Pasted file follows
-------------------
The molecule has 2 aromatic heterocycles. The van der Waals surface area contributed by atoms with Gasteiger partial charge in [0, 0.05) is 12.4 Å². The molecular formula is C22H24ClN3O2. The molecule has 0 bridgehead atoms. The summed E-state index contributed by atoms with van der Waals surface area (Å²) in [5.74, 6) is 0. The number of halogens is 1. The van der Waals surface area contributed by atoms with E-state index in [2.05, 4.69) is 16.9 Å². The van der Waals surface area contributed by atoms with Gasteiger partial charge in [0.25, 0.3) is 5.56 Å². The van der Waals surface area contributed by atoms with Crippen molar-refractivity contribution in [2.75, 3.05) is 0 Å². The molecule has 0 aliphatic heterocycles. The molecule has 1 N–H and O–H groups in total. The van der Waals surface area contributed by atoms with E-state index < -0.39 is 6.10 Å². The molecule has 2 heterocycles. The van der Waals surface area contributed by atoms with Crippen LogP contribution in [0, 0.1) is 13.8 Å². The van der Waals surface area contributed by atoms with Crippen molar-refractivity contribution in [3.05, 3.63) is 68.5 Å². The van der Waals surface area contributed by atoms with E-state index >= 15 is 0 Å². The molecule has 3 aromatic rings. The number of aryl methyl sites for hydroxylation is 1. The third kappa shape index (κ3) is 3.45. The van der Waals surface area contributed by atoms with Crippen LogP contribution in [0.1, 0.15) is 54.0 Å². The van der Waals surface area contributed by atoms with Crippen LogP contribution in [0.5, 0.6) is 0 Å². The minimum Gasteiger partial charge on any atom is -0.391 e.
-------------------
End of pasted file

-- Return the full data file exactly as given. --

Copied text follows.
The molecule has 2 aromatic heterocycles. The van der Waals surface area contributed by atoms with Gasteiger partial charge in [0, 0.05) is 12.4 Å². The molecular formula is C22H24ClN3O2. The molecule has 0 bridgehead atoms. The summed E-state index contributed by atoms with van der Waals surface area (Å²) in [5.74, 6) is 0. The number of halogens is 1. The van der Waals surface area contributed by atoms with E-state index in [2.05, 4.69) is 16.9 Å². The van der Waals surface area contributed by atoms with Gasteiger partial charge in [0.25, 0.3) is 5.56 Å². The van der Waals surface area contributed by atoms with Crippen molar-refractivity contribution in [2.75, 3.05) is 0 Å². The molecule has 0 aliphatic heterocycles. The molecule has 1 N–H and O–H groups in total. The van der Waals surface area contributed by atoms with E-state index < -0.39 is 6.10 Å². The molecule has 2 heterocycles. The van der Waals surface area contributed by atoms with Crippen LogP contribution in [0, 0.1) is 13.8 Å². The van der Waals surface area contributed by atoms with Crippen molar-refractivity contribution in [3.05, 3.63) is 68.5 Å². The van der Waals surface area contributed by atoms with E-state index >= 15 is 0 Å². The molecule has 3 aromatic rings. The number of aryl methyl sites for hydroxylation is 1. The third kappa shape index (κ3) is 3.45. The van der Waals surface area contributed by atoms with Crippen LogP contribution in [0.1, 0.15) is 54.0 Å². The van der Waals surface area contributed by atoms with Crippen LogP contribution in [0.5, 0.6) is 0 Å². The minimum Gasteiger partial charge on any atom is -0.391 e.